A federal government appeal of a doctor-assisted suicide case has been delayed for two weeks, but protesters in Vancouver still showed up to have their voices heard outside the court on Monday morning.
The adjournment was granted because one of the government lawyers is ill. The case is expected to resume in the B.C. Court of Appeal on March 18.
The federal government is appealing a decision by Justice Lynn Smith that struck down a longtime law and opened the door for terminally ill people to end their lives with the help of a doctor.
Smith ordered Parliament to rewrite the legislation around the emotionally charged issue, and granted an exemption to lead plaintiff Gloria Taylor — who has since died.
Taylor suffered from amyotrophic lateral sclerosis (known as ALS or motor neurone disease) and said she wanted a doctor's help to die so she wouldn't have to deal with the prolonged suffering of her incurable disease.
Disabled opponents fear impact
One of the protesters outside B.C.'s highest court on Monday was Norm Kunc, who believes doctor-assisted suicide could greatly impact people with disabilities. The 53-year-old suffers from cerebral palsy and uses a wheelchair.
Hoisting a sign that read "legalizing the right to die fosters the duty to die," Kunc said he knows that sometimes when people give him a quick glance while crossing the street, they're likely to make some assumptions about his quality of life.
"I know that anyone listening to me right now would never say, 'He should die.' But they're saying that because they can hear my voice," he said.
"But what happens if I were to have a stroke — to be in the hospital where I could not speak? Is it feasible that a nurse or a doctor might come and see me and say, 'His life isn't worth living?"'
Kunc was joined by several dozen other people carrying signs both condemning and praising the legal possibility of the right to die.
Before the delay was announced, another opponent of doctor-assisted suicide said he understood people who support the ruling want more control over the way their life will end.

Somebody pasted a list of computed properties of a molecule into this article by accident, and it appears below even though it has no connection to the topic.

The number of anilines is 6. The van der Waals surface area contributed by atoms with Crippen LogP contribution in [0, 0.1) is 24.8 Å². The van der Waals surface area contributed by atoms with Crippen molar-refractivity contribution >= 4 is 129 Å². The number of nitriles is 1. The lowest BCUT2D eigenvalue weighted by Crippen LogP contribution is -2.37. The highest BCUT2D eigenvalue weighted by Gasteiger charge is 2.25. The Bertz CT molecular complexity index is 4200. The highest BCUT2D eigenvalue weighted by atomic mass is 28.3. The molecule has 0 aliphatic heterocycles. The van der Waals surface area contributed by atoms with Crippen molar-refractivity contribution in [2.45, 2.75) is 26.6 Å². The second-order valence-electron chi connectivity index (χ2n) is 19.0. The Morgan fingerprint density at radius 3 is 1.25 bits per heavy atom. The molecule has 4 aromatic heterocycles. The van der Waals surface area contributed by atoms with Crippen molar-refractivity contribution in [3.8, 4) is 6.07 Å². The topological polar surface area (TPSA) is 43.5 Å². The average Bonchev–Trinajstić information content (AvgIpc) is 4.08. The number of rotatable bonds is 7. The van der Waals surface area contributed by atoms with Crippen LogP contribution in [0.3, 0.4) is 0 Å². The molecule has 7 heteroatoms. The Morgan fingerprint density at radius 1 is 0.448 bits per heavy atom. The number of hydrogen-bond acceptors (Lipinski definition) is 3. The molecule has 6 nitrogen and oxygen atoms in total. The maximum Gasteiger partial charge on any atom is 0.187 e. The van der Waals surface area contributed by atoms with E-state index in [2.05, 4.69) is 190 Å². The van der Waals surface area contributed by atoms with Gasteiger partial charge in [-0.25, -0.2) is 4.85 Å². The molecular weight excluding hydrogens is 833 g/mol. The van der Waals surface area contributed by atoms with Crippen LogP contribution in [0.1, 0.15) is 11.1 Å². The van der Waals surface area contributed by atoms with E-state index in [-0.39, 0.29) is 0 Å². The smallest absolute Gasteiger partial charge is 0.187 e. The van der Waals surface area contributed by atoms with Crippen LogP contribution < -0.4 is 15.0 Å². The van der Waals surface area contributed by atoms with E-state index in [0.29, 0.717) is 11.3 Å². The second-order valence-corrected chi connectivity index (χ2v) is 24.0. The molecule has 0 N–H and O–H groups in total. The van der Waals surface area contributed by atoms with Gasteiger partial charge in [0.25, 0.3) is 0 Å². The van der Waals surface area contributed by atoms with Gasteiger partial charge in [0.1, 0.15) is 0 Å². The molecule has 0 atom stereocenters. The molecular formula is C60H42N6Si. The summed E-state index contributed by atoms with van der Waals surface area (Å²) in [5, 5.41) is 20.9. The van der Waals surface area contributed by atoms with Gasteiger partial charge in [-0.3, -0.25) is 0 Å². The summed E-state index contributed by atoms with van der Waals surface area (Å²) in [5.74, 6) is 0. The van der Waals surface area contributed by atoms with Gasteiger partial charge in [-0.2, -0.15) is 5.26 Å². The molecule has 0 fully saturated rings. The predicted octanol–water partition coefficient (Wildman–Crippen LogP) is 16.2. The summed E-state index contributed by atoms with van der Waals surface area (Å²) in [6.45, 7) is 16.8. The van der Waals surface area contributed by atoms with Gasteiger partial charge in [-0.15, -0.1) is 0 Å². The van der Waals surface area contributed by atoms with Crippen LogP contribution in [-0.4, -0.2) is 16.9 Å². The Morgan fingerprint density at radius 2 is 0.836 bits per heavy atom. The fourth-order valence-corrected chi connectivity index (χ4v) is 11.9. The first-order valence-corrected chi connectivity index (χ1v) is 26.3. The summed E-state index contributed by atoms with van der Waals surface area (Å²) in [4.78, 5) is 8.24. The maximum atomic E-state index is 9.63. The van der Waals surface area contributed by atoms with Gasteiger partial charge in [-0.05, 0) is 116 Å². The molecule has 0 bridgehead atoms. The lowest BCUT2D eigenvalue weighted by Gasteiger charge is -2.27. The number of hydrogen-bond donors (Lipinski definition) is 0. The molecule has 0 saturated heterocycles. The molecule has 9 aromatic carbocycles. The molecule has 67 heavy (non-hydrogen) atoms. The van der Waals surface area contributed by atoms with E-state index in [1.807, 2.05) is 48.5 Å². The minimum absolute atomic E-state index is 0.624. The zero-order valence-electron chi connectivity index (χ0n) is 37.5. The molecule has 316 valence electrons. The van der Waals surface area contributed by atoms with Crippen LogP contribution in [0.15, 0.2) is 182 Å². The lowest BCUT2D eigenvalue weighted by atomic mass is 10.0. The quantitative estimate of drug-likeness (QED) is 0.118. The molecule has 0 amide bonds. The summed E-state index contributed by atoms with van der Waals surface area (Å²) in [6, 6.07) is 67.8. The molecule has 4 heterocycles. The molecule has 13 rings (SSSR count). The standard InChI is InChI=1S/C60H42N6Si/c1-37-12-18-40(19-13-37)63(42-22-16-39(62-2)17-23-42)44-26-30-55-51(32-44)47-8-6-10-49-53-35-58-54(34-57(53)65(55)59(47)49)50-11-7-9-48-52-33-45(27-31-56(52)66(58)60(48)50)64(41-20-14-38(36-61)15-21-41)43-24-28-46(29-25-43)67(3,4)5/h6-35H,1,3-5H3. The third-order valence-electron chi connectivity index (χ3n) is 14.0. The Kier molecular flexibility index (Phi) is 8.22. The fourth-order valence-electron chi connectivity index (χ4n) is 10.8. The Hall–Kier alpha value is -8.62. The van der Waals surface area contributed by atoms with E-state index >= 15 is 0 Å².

But Will Johnston, with the Euthanasia Prevention Coalition of B.C., said he believes they are naive to suggest new guidelines will prevent abuse.
"For the same reason we rejected capital punishment, we should be rejecting anything which could put innocent people at risk. We think this is a serious public safety issue," he said.
Safeguards working, say advocates
However, Wanda Morris, with a group called Dying with Dignity, said the judge concluded that safeguards are working in other places around the world that allow assisted suicide.
"I believe that those who are opposing us are misreading the evidence and actually that many of them have a theological agenda and they are mis-stating the facts to support something that's actually quite different," she said.
The ideal outcome for the case would be the creation of legislation that allows mentally competent adults the choice to end their life if they are suffering grievously and get assistance from a medical professional, she said.
Experts on both sides of the issue have said that after a ruling comes down in B.C.'s high court the case could still go to the Supreme Court of Canada for a final decision.
Shelly Hunter was holding a sign that simply stated, "I'm here because of Dad."
"I didn't like his death," she said, noting the 81-year-old was suffering dementia when he died about a year ago.
"It prompted me to start on this journey of, 'If it were to happen to me, [I would want to] have a good death."